Will the web push script slow down my website and lower my Core Web Vitals scores? This commonly asked question can be answered in a simple "No". But if you want to learn more about Core Web Vitals and other metrics used to measure a website's performance, we've gathered some key information in the article below.
What are Core Web Vitals and why do they matter?
Core Web Vitals were introduced by Google to help developers learn more about their website's performance. The more you know, the more you can improve your scores, bringing a better user experience for your visitors.
The key factors measured with Core Web Vitals are loading speed, interactivity, and visual stability. As a visitor, you can clearly see when a website takes too long to launch or doesn't allow you to perform certain actions smoothly. This affects your overall experience and lessens the chance of returning to a 'misbehaving' site.
Core Web Vitals are:
- Largest Contentful Paint (LCP): measures the loading performance of a website by determining how long it takes for the largest content element on a page to appear on the user's screen. Ideally, LCP should occur within the first 2.5 seconds of the page starting to load.
- First Input Delay (FID): measures the interactivity of a website by determining how long it takes for a user's first interaction, such as clicking a button or link, to be processed by the browser. Ideally, FID should be less than 100 milliseconds.
- Cumulative Layout Shift (CLS): measures the visual stability of a website by determining the number of unexpected layout shifts that occur during the loading process. Ideally, CLS should be less than 0.1.
Google launched Core Web Vitals metrics in 2020, adding them as ranking signals to their search algorithm in 2021. At the time of launch, they added that:
"While page experience is important, Google still seeks to rank pages with the best information overall, even if the page experience is subpar. Great page experience doesn’t override having great page content. However, in cases where there are multiple pages with similar content, page experience becomes much more important for visibility in Search."
In May 2023 Google announced that in 2024 FID metric will be replaced by INP - Interaction to Next Paint. This new vital will measure a page’s overall responsiveness to user interactions. This includes the latency of clicks, taps, and keyboard interactions during the visit to the page - not just the delay to first interaction, as it is with FID.
Measuring page experience
Along with adding new metrics, tools to measure their results popped up.
If you want to test your page results, you can try the following:
- Lighthouse runs tests with simulated throttling in a simulated desktop or mobile environment. You can test any page for performance, accessibility, SEO, and best practices.
- WebPageTest - allows you to check the performance parameters of a website.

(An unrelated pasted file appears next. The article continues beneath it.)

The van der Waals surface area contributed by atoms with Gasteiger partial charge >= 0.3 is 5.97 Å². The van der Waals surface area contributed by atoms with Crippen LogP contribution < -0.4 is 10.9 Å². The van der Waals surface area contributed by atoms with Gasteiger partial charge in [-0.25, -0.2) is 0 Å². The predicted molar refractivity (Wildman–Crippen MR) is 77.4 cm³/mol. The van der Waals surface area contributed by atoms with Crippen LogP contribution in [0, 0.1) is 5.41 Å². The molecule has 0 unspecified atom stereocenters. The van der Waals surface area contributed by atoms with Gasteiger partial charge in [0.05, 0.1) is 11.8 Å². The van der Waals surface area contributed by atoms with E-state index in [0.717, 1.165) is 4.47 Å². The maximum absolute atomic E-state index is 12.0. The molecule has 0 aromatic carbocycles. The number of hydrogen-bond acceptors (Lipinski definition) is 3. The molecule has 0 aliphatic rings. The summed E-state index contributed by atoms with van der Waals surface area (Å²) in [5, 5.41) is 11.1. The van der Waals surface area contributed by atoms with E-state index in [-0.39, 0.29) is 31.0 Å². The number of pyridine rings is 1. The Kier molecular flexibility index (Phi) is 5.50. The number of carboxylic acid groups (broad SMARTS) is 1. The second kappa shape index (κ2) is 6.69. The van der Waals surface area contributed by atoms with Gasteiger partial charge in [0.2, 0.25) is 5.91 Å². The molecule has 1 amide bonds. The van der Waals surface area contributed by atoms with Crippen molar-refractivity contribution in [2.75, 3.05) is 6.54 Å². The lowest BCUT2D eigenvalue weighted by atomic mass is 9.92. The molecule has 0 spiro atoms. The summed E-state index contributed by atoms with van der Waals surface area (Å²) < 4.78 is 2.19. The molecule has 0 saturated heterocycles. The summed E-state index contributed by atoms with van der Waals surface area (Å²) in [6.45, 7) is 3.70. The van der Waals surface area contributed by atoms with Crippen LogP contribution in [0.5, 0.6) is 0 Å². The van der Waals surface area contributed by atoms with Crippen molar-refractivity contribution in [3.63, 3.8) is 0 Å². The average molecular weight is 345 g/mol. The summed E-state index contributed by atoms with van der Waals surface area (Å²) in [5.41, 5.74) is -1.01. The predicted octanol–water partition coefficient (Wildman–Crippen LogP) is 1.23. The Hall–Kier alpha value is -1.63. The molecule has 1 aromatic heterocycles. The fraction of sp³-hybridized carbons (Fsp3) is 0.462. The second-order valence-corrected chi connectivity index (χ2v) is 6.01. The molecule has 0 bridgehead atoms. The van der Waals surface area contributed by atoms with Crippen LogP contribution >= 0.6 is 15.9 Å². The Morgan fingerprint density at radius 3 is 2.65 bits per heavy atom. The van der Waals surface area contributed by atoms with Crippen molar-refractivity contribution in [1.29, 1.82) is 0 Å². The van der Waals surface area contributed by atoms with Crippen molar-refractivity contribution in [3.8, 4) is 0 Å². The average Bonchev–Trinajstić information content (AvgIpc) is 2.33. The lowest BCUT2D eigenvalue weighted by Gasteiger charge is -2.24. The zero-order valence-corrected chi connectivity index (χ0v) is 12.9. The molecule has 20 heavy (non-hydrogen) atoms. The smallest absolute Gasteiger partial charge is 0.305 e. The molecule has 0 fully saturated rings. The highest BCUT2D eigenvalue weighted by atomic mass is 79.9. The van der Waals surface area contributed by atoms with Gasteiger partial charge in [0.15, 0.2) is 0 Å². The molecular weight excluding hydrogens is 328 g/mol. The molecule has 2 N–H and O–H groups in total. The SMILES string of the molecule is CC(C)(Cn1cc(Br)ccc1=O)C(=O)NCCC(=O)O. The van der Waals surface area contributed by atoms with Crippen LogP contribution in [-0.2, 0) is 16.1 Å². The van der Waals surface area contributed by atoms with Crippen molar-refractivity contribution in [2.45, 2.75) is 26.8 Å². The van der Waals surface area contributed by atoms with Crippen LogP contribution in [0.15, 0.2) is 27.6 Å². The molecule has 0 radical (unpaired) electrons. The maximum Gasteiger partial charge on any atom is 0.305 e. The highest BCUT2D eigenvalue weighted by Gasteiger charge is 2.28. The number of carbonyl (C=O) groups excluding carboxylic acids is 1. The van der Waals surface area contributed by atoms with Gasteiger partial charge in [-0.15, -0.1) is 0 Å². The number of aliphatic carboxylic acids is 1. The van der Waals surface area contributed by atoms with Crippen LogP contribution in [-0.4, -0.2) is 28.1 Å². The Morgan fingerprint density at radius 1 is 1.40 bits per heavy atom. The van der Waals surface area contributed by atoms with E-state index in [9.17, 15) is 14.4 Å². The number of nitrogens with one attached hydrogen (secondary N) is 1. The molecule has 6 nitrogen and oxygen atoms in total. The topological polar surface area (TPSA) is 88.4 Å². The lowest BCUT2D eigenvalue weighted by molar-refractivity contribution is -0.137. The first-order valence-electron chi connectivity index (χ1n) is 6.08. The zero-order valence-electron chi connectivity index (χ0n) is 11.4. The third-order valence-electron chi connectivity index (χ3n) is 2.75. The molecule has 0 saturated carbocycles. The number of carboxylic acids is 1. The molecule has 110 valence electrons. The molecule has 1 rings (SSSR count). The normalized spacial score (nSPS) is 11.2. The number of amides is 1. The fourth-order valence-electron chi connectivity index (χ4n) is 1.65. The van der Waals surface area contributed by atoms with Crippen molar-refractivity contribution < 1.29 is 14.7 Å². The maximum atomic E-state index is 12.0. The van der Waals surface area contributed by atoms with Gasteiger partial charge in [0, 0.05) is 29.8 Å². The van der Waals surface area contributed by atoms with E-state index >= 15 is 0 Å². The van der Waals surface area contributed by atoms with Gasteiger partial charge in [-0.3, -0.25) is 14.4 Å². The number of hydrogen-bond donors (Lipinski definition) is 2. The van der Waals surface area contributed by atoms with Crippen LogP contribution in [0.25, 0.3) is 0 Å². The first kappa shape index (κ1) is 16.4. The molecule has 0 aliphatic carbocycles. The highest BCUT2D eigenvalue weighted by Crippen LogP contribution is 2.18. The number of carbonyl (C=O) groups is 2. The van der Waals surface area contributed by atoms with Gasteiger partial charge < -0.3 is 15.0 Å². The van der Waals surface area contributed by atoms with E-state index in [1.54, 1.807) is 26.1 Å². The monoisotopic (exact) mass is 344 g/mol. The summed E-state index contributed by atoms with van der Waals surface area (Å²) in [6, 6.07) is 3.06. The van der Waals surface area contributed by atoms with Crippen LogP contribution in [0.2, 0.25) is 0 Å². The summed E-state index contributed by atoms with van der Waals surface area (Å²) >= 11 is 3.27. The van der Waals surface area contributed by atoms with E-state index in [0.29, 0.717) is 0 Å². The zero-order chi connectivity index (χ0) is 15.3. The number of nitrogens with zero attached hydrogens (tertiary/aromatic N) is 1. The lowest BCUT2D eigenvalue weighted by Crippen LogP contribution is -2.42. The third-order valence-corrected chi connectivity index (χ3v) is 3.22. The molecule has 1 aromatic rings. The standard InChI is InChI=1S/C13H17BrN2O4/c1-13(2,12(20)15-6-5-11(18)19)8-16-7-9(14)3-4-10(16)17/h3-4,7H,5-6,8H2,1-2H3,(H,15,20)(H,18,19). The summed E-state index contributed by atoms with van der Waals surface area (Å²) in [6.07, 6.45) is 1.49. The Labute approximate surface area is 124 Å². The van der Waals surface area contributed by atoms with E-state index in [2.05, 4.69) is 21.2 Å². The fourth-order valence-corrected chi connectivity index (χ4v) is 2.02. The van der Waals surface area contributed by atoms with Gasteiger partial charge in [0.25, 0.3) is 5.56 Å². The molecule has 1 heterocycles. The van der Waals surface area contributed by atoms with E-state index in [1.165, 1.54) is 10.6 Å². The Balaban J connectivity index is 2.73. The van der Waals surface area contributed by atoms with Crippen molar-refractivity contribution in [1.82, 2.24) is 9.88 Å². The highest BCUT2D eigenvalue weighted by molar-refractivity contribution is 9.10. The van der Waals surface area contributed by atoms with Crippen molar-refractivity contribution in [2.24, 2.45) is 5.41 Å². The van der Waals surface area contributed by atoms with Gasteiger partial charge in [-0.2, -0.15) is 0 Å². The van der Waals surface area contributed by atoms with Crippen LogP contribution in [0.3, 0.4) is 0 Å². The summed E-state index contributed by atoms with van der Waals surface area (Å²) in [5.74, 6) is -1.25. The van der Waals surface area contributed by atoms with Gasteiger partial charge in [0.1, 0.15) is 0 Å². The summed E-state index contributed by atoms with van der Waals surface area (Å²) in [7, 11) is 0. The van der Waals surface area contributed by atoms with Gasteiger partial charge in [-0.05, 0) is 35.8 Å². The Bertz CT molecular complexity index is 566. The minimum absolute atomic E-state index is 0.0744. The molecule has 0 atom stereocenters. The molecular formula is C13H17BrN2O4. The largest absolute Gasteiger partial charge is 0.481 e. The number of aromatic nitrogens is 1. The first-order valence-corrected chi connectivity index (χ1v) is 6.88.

- Google PageSpeed Insights check the website's performance on desktop and mobile devices, adding some additional insights.
- Google Search Console provides you with a report on your website's performance along with many other useful metrics.
If you take time to try the tools provided, you may see slight differences in the results or their interpretations. It's worth to cross-examine, getting a better grasp on potential issues.
What affects Core Web Vitals?
Several issues can lower your performance score and make for a longer loading time. Some of the most common aspects are:
- Large page sizes. A lot of content, images, videos, and other media can take longer to load.
- Slow server response times. If the server hosting the website is slow to respond, it can cause delays in the loading process.
- Third-party scripts. Those can include advertising, analytics, and web push scripts which can delay the loading process.
- Unoptimized images. Large or unoptimized images can take longer to load, so websites now switch from JPG or PNG formats to much lighter WEBP.
- Poorly written or inefficient code.
Web push and website speed
Web push can have an effect on First Input Delay metrics. In the case of the two-step subscription form, Cumulative Layout Shift is also slightly affected.
The PushPushGo web push script doesn't slow down websites in a significant way. Especially if we compare it to other commonly used scripts, you can see that the result of the 13 ms delay is almost infinitesimal. The page speed test we conducted on one of the websites using web push brought the following results:
Source: dostanesie.pl results in WebPage Test
Thread Blocking Time is another metric displaying the website's performance. It calculates the time between the first content element appearing on the user's screen and a page becoming fully interactive.
Now that you know the basics of performance tracking and the most important factors that can affect them, you'll be better equipped to optimize your website's speed and user experience. Don't forget that although Core Web Vitals are important, Google algorithms (and, frankly, your users) are looking for valuable content in the first place.
If you want to learn more about PushPushGo and talk about the script and web push tools, drop us a line at firstname.lastname@example.org